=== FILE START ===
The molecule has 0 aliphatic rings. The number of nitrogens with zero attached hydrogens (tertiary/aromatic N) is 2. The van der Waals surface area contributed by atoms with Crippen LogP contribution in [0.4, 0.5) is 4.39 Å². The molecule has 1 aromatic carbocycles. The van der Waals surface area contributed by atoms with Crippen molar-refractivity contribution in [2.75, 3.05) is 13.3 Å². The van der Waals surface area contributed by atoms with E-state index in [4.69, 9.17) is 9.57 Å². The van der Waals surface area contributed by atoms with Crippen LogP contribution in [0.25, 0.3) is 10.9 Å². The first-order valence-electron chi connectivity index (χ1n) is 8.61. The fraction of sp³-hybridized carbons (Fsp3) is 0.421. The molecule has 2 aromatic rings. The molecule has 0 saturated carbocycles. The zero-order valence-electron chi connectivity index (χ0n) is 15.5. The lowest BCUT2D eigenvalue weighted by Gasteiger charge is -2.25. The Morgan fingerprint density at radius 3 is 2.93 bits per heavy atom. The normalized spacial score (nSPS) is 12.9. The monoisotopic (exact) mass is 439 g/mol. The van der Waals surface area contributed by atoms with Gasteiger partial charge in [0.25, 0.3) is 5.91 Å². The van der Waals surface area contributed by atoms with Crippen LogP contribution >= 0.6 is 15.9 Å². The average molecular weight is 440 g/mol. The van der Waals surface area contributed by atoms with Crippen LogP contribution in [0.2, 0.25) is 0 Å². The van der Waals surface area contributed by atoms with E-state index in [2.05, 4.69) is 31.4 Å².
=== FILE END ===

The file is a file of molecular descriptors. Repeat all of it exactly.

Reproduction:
The molecule has 0 aliphatic rings. The number of nitrogens with zero attached hydrogens (tertiary/aromatic N) is 2. The van der Waals surface area contributed by atoms with Crippen LogP contribution in [0.4, 0.5) is 4.39 Å². The molecule has 1 aromatic carbocycles. The van der Waals surface area contributed by atoms with Crippen molar-refractivity contribution in [2.75, 3.05) is 13.3 Å². The van der Waals surface area contributed by atoms with E-state index in [4.69, 9.17) is 9.57 Å². The van der Waals surface area contributed by atoms with Crippen LogP contribution in [0.25, 0.3) is 10.9 Å². The first-order valence-electron chi connectivity index (χ1n) is 8.61. The fraction of sp³-hybridized carbons (Fsp3) is 0.421. The molecule has 2 aromatic rings. The molecule has 0 saturated carbocycles. The zero-order valence-electron chi connectivity index (χ0n) is 15.5. The lowest BCUT2D eigenvalue weighted by Gasteiger charge is -2.25. The Morgan fingerprint density at radius 3 is 2.93 bits per heavy atom. The normalized spacial score (nSPS) is 12.9. The monoisotopic (exact) mass is 439 g/mol. The van der Waals surface area contributed by atoms with Gasteiger partial charge in [0.25, 0.3) is 5.91 Å². The van der Waals surface area contributed by atoms with Crippen LogP contribution >= 0.6 is 15.9 Å². The average molecular weight is 440 g/mol. The van der Waals surface area contributed by atoms with Crippen LogP contribution in [0.2, 0.25) is 0 Å². The van der Waals surface area contributed by atoms with E-state index in [2.05, 4.69) is 31.4 Å².